Dr. Fox: Right. And that’s, sort of, like a general concept in medicine, this idea, number one, you’re not supposed to really, like, “treat your family members.” And some of that’s just because there’s not a conflict of interest, but it’s hard to think sometimes rationally and it’s hard to think, sort of…you wanna be detached from the situation in a sense. For OB/GYN people, you know, frequently ask me, like, “Did you deliver your own kids?” I’m like, “No, I did not.” And first of all, just, I didn’t want to. My wife certainly didn’t want me to. But also, it’s like, what if you’re there delivery and things are going wrong? It’s too emotional. It’s not just a kid. It’s my kid. Right? It’s not just a woman. It’s my wife. And so it’s very hard to, sort of, be in that situation. And so, okay. Treating yourself is…I think people just think you’re just gonna make bad decisions. You’re not gonna do the right test, like, “I don’t wanna do that. It seems hard or this.”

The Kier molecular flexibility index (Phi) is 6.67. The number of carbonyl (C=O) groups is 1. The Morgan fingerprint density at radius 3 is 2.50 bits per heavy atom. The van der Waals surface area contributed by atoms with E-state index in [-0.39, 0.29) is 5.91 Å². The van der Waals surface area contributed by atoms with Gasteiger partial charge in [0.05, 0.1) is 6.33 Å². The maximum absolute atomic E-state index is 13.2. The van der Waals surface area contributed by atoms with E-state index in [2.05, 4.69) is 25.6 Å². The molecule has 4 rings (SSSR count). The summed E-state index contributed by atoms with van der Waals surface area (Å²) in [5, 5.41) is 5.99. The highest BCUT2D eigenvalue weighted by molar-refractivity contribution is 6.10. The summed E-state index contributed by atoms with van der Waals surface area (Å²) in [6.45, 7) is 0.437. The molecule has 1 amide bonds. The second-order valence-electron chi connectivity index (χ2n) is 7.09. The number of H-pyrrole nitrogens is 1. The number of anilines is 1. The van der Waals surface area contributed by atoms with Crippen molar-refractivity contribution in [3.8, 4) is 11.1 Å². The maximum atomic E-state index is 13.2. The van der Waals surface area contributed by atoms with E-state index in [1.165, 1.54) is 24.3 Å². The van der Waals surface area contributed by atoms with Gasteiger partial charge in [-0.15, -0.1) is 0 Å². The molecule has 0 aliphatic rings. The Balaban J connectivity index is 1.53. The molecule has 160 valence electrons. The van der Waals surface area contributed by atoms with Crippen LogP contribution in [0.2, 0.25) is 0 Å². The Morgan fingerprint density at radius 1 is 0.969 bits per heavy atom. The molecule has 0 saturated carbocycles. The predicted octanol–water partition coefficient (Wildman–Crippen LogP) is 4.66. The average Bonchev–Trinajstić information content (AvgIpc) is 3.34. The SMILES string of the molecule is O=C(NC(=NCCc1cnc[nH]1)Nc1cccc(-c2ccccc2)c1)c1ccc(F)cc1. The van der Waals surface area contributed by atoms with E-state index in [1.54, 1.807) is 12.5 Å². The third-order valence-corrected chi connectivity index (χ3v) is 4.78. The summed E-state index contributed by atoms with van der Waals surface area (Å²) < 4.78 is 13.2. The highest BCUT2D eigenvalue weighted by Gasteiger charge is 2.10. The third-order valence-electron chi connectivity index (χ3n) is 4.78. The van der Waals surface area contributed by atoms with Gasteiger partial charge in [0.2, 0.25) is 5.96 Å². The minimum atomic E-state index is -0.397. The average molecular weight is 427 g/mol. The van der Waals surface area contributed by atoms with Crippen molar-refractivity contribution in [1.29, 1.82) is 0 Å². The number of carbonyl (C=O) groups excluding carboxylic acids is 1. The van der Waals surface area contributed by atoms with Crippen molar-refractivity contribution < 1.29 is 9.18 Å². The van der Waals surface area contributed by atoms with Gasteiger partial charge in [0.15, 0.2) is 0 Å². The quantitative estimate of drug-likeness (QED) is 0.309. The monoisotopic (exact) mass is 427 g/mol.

Dr. Melka: I would either not do anything or do way too much.
Dr. Fox: Yeah. And then for picking an obstetrician, so, you said, okay, you want someone who you’re gonna respect, you’re gonna trust, who’s maybe more senior to you. But how about deciding whether to be someone that you knew? I knew this person already versus going somewhere totally different, like, to a different hospital and just like throwing yourself into that practice.
Dr. Melka: I knew that I wanted to stay at Sinai because I think being with…Since I trained there and I’ve only worked there, I feel like I trust people there on a different level than somewhere else. If you’re going to a new place entirely, you do get, sort of, the anonymity where you’re just, kind of, walking in and you’re any old person as opposed to now when it’s someone you know, you’re like, “Oh, so and so is here.” But I kind of wanted that familiarity. And it kind of helps if you have to call in a favor or two from time to time to, like, know somebody.